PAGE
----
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A business valuation is often required to determine the value of individual assets or an entire business. The approach used to value a business will depend on what is being valued. The most common reasons for business valuation are to sell the business or reorganize the corporation.
There are three main valuation approaches used: asset-based, income based, and market-based. Asset-based approaches are used to value holding companies or companies that do not have excess earnings. Income-based approaches are used when the company has active operations and excess earnings, and there are various methods within this approach. Market-based approaches are used when publicly available information can be used to determine a valuation multiple.
The fair market value of a business can be determined after applying the appropriate valuation approach.
- Asset based approaches:
An adjusted net asset approach is normally used to value holding companies that do not conduct active operations but are considered going concern. This approach is also used to calculate the “floor” value of the business which is the lowest value that would be accepted in a sale transaction. This approach is also appropriate if an entity has active operations but does not have excess earnings and therefore no inherent goodwill.
Under this method all assets are valued at their FMVs net of disposition costs; liabilities are deducted and the tax consequences of selling the assets and settling the liabilities are adjusted for.
- Income based approaches:
Where the entity has active operations and excess earnings, an income based approach is most appropriate. There are a few income based approach methods for valuations, these could include:
- Capitalized cash flow approach:
A capitalized cash flow approach is appropriate where a business has consistent cash flows that are reflective of the future operations. In this approach, the cash flows expected to occur consistently in the future are determined and a capitalization rate is applied to the expected future annual cash flow to obtain a value for the entity.
- Discounted cash flow approach:
If the historical cash flow is negative and is not reflective of the potential cash flow that the entity could generate on a going-forward basis or past cash flow is not representative of future cash flows of a company. In these scenarios, discounted cash flow approach is also appropriate. In this approach the cash flows for a given number of years are calculated and individually discounted to obtain an initial value for the business.
- Capitalized earnings approach:
Similar to capitalized cash flow approach, this approach is based on historical earnings of the corporation. Under this approach, earnings are multiplied by a multiplier or divided by a capitalization rate to determine the value of the company. The multiplier is the multiplicative inverse of the capitalization rate.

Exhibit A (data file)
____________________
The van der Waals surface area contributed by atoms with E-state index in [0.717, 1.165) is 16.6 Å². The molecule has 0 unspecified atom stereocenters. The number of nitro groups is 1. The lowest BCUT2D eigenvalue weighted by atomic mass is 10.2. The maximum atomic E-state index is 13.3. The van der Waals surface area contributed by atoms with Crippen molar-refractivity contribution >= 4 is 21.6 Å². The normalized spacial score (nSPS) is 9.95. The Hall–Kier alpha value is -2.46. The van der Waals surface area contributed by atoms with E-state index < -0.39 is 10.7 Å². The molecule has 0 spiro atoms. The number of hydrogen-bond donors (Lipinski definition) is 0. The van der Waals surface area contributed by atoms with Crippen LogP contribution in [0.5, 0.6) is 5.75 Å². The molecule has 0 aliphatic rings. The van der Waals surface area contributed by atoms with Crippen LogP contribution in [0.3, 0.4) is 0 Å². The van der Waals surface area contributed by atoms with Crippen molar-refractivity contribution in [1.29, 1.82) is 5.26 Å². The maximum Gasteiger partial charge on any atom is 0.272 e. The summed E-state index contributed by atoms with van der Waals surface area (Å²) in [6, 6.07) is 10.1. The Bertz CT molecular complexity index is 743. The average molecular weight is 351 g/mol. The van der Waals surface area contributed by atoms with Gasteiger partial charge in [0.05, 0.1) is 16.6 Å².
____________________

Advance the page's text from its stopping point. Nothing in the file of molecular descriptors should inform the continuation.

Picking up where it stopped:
- Discounted earnings approach:
The discounted earnings approach is mostly used in merger or acquisition valuations. Under this method, future earnings are expected to be volatile before levelling out. Earnings during the volatile years are valued separately from the earnings in the steady-state years, similar to the discounted cash flow approach.
Under this approach, estimates of future earnings from the business for each forecasted period are determined. The estimated earnings for each year are then discounted at the appropriate discount rate to determine their present value.
- Market-based approach:
A market-based approach is used when the information required to determine a valuation multiple is publicly available and reasonably comparable. A market-based approach is used as a corroborative approach to other income-based approaches.
Market data is used to determine a valuation multiple based on a valuation multiples used to value companies that are comparable in size, geographic location, product mix, capital structure etc. The valuation multiple is then applied to the entity’s earnings before interest, taxes, depreciation, and amortization (EBITDA) to obtain a market-based value for the business. To obtain a market-based value for the equity of a business, a valuation multiple is applied to the entity’s net earnings.
After applying the appropriate approached provided above, a Fair market value of the business can be obtained.
If you have any questions regarding Fair Market Valuation of your business, please don’t hesitate to contact us. Shajani LLP Chartered Professional Accountants and Advisors have a team of Calgary Accountants, Edmonton Accountants and Red Deer Accountants ready to assist you in your personal and corporate tax filings and tax planning strategy.
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